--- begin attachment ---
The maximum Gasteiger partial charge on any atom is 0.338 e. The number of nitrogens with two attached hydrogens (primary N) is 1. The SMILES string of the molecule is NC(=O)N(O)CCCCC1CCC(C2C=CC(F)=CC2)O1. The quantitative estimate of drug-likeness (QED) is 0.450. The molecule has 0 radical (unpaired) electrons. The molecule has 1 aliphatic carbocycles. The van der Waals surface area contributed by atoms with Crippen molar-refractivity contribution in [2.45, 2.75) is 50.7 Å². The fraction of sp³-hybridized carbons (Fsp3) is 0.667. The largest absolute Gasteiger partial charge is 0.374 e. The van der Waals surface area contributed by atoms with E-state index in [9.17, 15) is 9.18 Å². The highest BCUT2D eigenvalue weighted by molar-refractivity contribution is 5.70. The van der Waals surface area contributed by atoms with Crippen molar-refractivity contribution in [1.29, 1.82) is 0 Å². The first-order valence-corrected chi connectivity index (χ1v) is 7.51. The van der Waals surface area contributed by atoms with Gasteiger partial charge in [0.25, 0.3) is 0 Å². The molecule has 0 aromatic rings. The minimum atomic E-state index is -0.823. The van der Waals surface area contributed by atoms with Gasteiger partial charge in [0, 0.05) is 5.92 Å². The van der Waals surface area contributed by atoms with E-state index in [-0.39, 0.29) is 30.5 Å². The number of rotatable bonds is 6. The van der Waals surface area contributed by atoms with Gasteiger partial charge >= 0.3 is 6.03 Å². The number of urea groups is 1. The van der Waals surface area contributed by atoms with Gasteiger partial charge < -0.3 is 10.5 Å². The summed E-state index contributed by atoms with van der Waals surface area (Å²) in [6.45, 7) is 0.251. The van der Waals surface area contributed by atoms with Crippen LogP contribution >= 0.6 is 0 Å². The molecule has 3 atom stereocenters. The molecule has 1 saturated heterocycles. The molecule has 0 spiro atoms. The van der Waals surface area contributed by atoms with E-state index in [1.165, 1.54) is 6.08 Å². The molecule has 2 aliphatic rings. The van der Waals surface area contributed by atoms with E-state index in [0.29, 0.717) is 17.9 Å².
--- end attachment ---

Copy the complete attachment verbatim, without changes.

The maximum Gasteiger partial charge on any atom is 0.338 e. The number of nitrogens with two attached hydrogens (primary N) is 1. The SMILES string of the molecule is NC(=O)N(O)CCCCC1CCC(C2C=CC(F)=CC2)O1. The quantitative estimate of drug-likeness (QED) is 0.450. The molecule has 0 radical (unpaired) electrons. The molecule has 1 aliphatic carbocycles. The van der Waals surface area contributed by atoms with Crippen molar-refractivity contribution in [2.45, 2.75) is 50.7 Å². The fraction of sp³-hybridized carbons (Fsp3) is 0.667. The largest absolute Gasteiger partial charge is 0.374 e. The van der Waals surface area contributed by atoms with E-state index in [9.17, 15) is 9.18 Å². The highest BCUT2D eigenvalue weighted by molar-refractivity contribution is 5.70. The van der Waals surface area contributed by atoms with Crippen molar-refractivity contribution in [1.29, 1.82) is 0 Å². The first-order valence-corrected chi connectivity index (χ1v) is 7.51. The van der Waals surface area contributed by atoms with Gasteiger partial charge in [0.25, 0.3) is 0 Å². The molecule has 0 aromatic rings. The minimum atomic E-state index is -0.823. The van der Waals surface area contributed by atoms with Gasteiger partial charge in [0, 0.05) is 5.92 Å². The van der Waals surface area contributed by atoms with E-state index in [-0.39, 0.29) is 30.5 Å². The number of rotatable bonds is 6. The van der Waals surface area contributed by atoms with Gasteiger partial charge >= 0.3 is 6.03 Å². The number of urea groups is 1. The van der Waals surface area contributed by atoms with Gasteiger partial charge < -0.3 is 10.5 Å². The summed E-state index contributed by atoms with van der Waals surface area (Å²) in [6.45, 7) is 0.251. The van der Waals surface area contributed by atoms with Crippen LogP contribution >= 0.6 is 0 Å². The molecule has 3 atom stereocenters. The molecule has 1 saturated heterocycles. The molecule has 0 spiro atoms. The van der Waals surface area contributed by atoms with E-state index in [1.165, 1.54) is 6.08 Å². The molecule has 2 aliphatic rings. The van der Waals surface area contributed by atoms with E-state index in [0.29, 0.717) is 17.9 Å².